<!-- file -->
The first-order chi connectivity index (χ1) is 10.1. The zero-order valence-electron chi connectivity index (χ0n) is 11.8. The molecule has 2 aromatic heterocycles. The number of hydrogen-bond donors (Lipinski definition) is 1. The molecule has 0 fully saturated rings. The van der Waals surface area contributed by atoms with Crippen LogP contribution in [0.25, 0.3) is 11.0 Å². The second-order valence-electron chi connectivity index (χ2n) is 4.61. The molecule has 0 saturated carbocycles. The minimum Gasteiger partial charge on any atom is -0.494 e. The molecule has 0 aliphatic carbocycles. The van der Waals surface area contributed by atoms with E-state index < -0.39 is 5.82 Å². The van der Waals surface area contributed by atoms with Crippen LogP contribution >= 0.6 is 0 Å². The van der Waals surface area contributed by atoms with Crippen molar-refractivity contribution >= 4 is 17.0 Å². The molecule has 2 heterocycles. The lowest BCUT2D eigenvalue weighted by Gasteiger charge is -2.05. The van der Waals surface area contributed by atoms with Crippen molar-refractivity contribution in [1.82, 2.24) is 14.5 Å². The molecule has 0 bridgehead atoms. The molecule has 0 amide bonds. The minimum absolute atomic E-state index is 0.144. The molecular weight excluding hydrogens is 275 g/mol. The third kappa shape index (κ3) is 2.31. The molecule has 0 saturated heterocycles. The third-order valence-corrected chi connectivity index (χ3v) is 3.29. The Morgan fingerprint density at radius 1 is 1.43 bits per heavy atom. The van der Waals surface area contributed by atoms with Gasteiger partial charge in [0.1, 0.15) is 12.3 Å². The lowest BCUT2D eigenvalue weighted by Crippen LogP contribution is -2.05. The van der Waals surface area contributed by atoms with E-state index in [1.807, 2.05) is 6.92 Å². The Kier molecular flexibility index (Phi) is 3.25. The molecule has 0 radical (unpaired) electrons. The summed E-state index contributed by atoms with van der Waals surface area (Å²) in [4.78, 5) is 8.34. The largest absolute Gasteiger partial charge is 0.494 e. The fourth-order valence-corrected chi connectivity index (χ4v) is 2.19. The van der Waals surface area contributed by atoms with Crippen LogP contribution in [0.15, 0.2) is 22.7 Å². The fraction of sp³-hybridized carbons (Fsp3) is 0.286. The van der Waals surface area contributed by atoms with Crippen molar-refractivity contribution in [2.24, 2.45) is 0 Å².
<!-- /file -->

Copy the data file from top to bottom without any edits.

The first-order chi connectivity index (χ1) is 10.1. The zero-order valence-electron chi connectivity index (χ0n) is 11.8. The molecule has 2 aromatic heterocycles. The number of hydrogen-bond donors (Lipinski definition) is 1. The molecule has 0 fully saturated rings. The van der Waals surface area contributed by atoms with Crippen LogP contribution in [0.25, 0.3) is 11.0 Å². The second-order valence-electron chi connectivity index (χ2n) is 4.61. The molecule has 0 saturated carbocycles. The minimum Gasteiger partial charge on any atom is -0.494 e. The molecule has 0 aliphatic carbocycles. The van der Waals surface area contributed by atoms with E-state index < -0.39 is 5.82 Å². The van der Waals surface area contributed by atoms with Crippen LogP contribution >= 0.6 is 0 Å². The van der Waals surface area contributed by atoms with Crippen molar-refractivity contribution >= 4 is 17.0 Å². The molecule has 2 heterocycles. The lowest BCUT2D eigenvalue weighted by Gasteiger charge is -2.05. The van der Waals surface area contributed by atoms with Crippen molar-refractivity contribution in [1.82, 2.24) is 14.5 Å². The molecule has 0 bridgehead atoms. The molecule has 0 amide bonds. The minimum absolute atomic E-state index is 0.144. The molecular weight excluding hydrogens is 275 g/mol. The third kappa shape index (κ3) is 2.31. The molecule has 0 saturated heterocycles. The third-order valence-corrected chi connectivity index (χ3v) is 3.29. The Morgan fingerprint density at radius 1 is 1.43 bits per heavy atom. The van der Waals surface area contributed by atoms with Gasteiger partial charge in [0.1, 0.15) is 12.3 Å². The lowest BCUT2D eigenvalue weighted by Crippen LogP contribution is -2.05. The van der Waals surface area contributed by atoms with E-state index in [1.807, 2.05) is 6.92 Å². The Kier molecular flexibility index (Phi) is 3.25. The molecule has 0 radical (unpaired) electrons. The summed E-state index contributed by atoms with van der Waals surface area (Å²) in [4.78, 5) is 8.34. The largest absolute Gasteiger partial charge is 0.494 e. The fourth-order valence-corrected chi connectivity index (χ4v) is 2.19. The van der Waals surface area contributed by atoms with Crippen LogP contribution in [0.15, 0.2) is 22.7 Å². The fraction of sp³-hybridized carbons (Fsp3) is 0.286. The van der Waals surface area contributed by atoms with Crippen molar-refractivity contribution in [2.24, 2.45) is 0 Å².